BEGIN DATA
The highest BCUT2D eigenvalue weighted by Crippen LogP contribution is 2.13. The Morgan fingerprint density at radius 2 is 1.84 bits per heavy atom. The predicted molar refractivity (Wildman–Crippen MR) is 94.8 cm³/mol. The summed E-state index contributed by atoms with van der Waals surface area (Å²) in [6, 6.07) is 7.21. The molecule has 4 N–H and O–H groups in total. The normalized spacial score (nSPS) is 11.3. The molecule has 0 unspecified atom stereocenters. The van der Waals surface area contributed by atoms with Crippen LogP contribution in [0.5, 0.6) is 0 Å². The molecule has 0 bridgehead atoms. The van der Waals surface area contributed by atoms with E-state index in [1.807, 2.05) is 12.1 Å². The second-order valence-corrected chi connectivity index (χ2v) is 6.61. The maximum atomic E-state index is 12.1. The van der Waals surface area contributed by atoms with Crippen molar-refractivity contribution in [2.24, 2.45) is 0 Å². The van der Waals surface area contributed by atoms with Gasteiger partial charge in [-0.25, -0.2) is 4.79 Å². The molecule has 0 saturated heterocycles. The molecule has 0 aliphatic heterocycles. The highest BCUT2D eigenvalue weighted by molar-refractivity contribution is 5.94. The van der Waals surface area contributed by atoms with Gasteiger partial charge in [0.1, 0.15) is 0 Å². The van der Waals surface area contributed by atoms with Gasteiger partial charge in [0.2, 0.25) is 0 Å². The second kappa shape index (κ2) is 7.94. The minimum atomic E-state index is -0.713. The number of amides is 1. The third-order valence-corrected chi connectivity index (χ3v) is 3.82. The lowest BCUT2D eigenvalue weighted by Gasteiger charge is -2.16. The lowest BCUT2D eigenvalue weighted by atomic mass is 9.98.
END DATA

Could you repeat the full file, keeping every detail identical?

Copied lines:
The highest BCUT2D eigenvalue weighted by Crippen LogP contribution is 2.13. The Morgan fingerprint density at radius 2 is 1.84 bits per heavy atom. The predicted molar refractivity (Wildman–Crippen MR) is 94.8 cm³/mol. The summed E-state index contributed by atoms with van der Waals surface area (Å²) in [6, 6.07) is 7.21. The molecule has 4 N–H and O–H groups in total. The normalized spacial score (nSPS) is 11.3. The molecule has 0 unspecified atom stereocenters. The van der Waals surface area contributed by atoms with Crippen LogP contribution in [0.5, 0.6) is 0 Å². The molecule has 0 bridgehead atoms. The van der Waals surface area contributed by atoms with E-state index in [1.807, 2.05) is 12.1 Å². The second-order valence-corrected chi connectivity index (χ2v) is 6.61. The maximum atomic E-state index is 12.1. The van der Waals surface area contributed by atoms with Crippen molar-refractivity contribution in [2.24, 2.45) is 0 Å². The van der Waals surface area contributed by atoms with Gasteiger partial charge in [-0.25, -0.2) is 4.79 Å². The molecule has 0 saturated heterocycles. The molecule has 0 aliphatic heterocycles. The highest BCUT2D eigenvalue weighted by molar-refractivity contribution is 5.94. The van der Waals surface area contributed by atoms with Gasteiger partial charge in [0.1, 0.15) is 0 Å². The van der Waals surface area contributed by atoms with Gasteiger partial charge in [0.2, 0.25) is 0 Å². The second kappa shape index (κ2) is 7.94. The minimum atomic E-state index is -0.713. The number of amides is 1. The third-order valence-corrected chi connectivity index (χ3v) is 3.82. The lowest BCUT2D eigenvalue weighted by Gasteiger charge is -2.16. The lowest BCUT2D eigenvalue weighted by atomic mass is 9.98.